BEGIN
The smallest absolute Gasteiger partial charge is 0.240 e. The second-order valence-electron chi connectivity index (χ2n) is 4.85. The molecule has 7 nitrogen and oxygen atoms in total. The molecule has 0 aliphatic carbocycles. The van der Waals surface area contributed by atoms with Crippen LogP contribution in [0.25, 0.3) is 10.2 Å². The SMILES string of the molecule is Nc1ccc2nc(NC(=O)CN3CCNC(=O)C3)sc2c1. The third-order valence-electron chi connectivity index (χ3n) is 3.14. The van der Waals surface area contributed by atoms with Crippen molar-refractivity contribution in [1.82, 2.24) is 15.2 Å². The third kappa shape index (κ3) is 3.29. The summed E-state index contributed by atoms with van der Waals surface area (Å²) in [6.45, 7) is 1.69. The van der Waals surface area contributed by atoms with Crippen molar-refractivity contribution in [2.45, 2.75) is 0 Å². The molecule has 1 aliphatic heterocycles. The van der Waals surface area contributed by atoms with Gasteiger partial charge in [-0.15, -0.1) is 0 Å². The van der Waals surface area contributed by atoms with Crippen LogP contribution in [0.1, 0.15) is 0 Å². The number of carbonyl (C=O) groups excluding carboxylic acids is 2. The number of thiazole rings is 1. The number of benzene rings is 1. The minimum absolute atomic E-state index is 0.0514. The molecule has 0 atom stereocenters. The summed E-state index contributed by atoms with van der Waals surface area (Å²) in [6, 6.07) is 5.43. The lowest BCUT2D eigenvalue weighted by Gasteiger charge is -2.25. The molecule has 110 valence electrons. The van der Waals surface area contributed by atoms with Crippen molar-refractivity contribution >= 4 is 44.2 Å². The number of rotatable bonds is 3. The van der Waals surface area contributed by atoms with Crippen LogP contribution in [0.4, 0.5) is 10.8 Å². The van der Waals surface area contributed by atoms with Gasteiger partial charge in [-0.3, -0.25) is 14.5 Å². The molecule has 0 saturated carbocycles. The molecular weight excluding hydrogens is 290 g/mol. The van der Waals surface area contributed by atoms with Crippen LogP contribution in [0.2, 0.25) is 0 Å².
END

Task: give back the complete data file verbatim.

The smallest absolute Gasteiger partial charge is 0.240 e. The second-order valence-electron chi connectivity index (χ2n) is 4.85. The molecule has 7 nitrogen and oxygen atoms in total. The molecule has 0 aliphatic carbocycles. The van der Waals surface area contributed by atoms with Crippen LogP contribution in [0.25, 0.3) is 10.2 Å². The SMILES string of the molecule is Nc1ccc2nc(NC(=O)CN3CCNC(=O)C3)sc2c1. The third-order valence-electron chi connectivity index (χ3n) is 3.14. The van der Waals surface area contributed by atoms with Crippen molar-refractivity contribution in [1.82, 2.24) is 15.2 Å². The third kappa shape index (κ3) is 3.29. The summed E-state index contributed by atoms with van der Waals surface area (Å²) in [6.45, 7) is 1.69. The van der Waals surface area contributed by atoms with Crippen molar-refractivity contribution in [2.45, 2.75) is 0 Å². The molecule has 1 aliphatic heterocycles. The van der Waals surface area contributed by atoms with Gasteiger partial charge in [-0.15, -0.1) is 0 Å². The van der Waals surface area contributed by atoms with Crippen LogP contribution in [0.1, 0.15) is 0 Å². The number of carbonyl (C=O) groups excluding carboxylic acids is 2. The number of thiazole rings is 1. The number of benzene rings is 1. The minimum absolute atomic E-state index is 0.0514. The molecule has 0 atom stereocenters. The summed E-state index contributed by atoms with van der Waals surface area (Å²) in [6, 6.07) is 5.43. The lowest BCUT2D eigenvalue weighted by Gasteiger charge is -2.25. The molecule has 110 valence electrons. The van der Waals surface area contributed by atoms with Crippen molar-refractivity contribution >= 4 is 44.2 Å². The number of rotatable bonds is 3. The van der Waals surface area contributed by atoms with Crippen LogP contribution in [0.4, 0.5) is 10.8 Å². The van der Waals surface area contributed by atoms with Gasteiger partial charge in [-0.3, -0.25) is 14.5 Å². The molecule has 0 saturated carbocycles. The molecular weight excluding hydrogens is 290 g/mol. The van der Waals surface area contributed by atoms with Crippen LogP contribution in [0.2, 0.25) is 0 Å².